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Definition

Memory retrieval

Memory retrieval is the way information gets out of memory. Three facts are important about memory retrieval.

  1. The presence of other product information in memory can produce interference effects and cause us to either overlook or confuse new data. One marketing challenge in a category crowded with many competitors— for example, airlines, financial services, and insurance companies— is that consumers may mix up brands.
  2. The time between exposure to information and encoding has been shown generally to produce only gradual decay. Cognitive psychologists believe memory is extremely durable, so once information becomes stored in memory, its strength of association decays very slowly.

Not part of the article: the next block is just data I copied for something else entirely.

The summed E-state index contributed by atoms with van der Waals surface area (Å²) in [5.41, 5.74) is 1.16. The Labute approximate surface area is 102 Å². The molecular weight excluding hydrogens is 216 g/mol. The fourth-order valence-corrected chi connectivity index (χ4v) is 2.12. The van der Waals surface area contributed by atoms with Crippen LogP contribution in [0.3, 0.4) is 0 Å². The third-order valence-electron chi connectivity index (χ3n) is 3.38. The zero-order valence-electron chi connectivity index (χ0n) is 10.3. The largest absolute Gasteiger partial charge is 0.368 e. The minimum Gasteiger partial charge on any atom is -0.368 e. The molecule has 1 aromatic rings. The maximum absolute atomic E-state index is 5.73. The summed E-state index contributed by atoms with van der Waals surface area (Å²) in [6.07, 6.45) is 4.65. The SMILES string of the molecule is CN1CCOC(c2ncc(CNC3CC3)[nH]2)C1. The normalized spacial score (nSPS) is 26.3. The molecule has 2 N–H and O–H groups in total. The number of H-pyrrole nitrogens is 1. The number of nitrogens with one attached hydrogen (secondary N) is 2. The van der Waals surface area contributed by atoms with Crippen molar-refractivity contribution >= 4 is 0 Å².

3. Information may be available in memory but not be accessible for recall without the proper retrieval cues or reminders. The effectiveness of retrieval cues is one reason marketing inside a supermarket or any retail store is so critical— the actual product packaging, the use of in-store mini-billboard displays, and so on. The information they contain and the reminders they provide a advertising or other information already conveyed outside the store will be prime determinants of consumer decision making.
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